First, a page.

Toughest Challenge Before Bank HR


Let’s begin with a question.

Who’s the most stressed executive in some of the Indian private banks?

The CEO.


Okay. The treasury head. In a rising interest rate scenario, making profits and avoiding mark-to-market losses is a tough job.


Is that the executive in charge of recovery of bad loans?


The head of credit. Demand for bank loans is rising but making sure that the loans won’t turn bad is not easy.

Wrong, again.

Then, it must be the head of liabilities. Banks’ credit growth is outpacing deposit mobilisation. The deposit rates are rising. Collection of more deposits to meet the credit demand and yet keeping the cost of money low is a rare balancing act.

Well, here is the answer: The most difficult job is that of the head of HR.


First, let’s take a look at the overall banking industry.

The Reserve Bank of India data shows that the number of clerical employees and subordinates in banks has gone down drastically between 2010 and 2021, while the number of officers has witnessed a sharp spike.

In 2005, clerks and subordinates combined had at least 63 per cent share of employees in scheduled commercial banks. By 2021, this figure has more than halved — 30 per cent. A large part of the shrinkage happened in the past decade. Till 2010, clerks and subordinates formed at least 55 per cent of total banking employees.

Blame it on technology. As digitisation progresses, more and more jobs of the clerical cadre are turning redundant. Typically, they are engaged as tellers and cashiers besides assisting the officers for multiple functions. Barring some pensioners, not too many customers visit branches these days. The senior citizens do drop by not necessarily for transactions (as many of them are tech-savvy) but they use the branches for meeting others — a sort of social activity.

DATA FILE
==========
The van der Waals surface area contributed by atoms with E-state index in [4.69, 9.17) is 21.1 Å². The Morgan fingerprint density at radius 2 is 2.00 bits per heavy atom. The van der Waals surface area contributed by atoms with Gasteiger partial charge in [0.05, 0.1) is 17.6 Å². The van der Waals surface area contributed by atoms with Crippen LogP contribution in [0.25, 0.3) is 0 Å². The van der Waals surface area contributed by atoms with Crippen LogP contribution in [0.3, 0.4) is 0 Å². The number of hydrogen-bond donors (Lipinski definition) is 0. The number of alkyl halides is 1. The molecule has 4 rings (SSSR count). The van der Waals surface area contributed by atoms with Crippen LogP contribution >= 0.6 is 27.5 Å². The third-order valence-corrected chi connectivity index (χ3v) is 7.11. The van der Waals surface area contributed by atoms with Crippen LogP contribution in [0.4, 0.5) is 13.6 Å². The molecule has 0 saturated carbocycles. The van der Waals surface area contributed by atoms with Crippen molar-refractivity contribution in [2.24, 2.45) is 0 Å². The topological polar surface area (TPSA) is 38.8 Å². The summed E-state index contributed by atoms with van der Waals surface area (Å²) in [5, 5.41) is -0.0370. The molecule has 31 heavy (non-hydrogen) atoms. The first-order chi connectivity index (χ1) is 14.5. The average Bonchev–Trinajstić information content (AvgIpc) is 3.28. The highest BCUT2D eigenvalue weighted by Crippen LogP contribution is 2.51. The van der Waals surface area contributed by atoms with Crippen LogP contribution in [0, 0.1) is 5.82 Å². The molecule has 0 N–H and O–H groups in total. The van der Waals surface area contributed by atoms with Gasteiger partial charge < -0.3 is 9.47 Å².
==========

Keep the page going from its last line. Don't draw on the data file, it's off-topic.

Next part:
A 2010 report on HR issues of public sector banks, headed by former Bank of Baroda Chairman A K Khandelwal, advised banks to look into the requirement of clerical jobs in an era of core banking solution (CBS). The CBS is an IT infrastructure, which networks all bank branches. As a result of this, customers no longer bank with a branch; they bank with a bank (at any branch across the nation).

Recent media reports say the finance ministry has asked bank bosses to take stock of the employment situation. In fact, the ministry has sought a monthly hiring plan from the banks, a Times of India report says. The number of branches has gone up by more than one-fourth in the past decade but the number of employees has fallen.

Incidentally, in 2015, the ministry had asked the public sector lenders to consider promoting lower rung employees on merit in view of imminent retirement of many senior executives. The ministry asked the banks to promote the competent clerks to scale I and II officers. Then Finance Minister Arun Jaitley, too, had raised the issue of shortage of senior officers at a bankers’ retreat in Pune.

This is the story of the public sector banks.

The HR heads of private banks have been facing a very different kind of challenge. The employee turnover rate at this point is probably the highest ever seen by some of these banks.

Till recently, the turnover was high for the front-end employees — those interact directly with the customers, including the relationship managers. But the scenario has changed dramatically.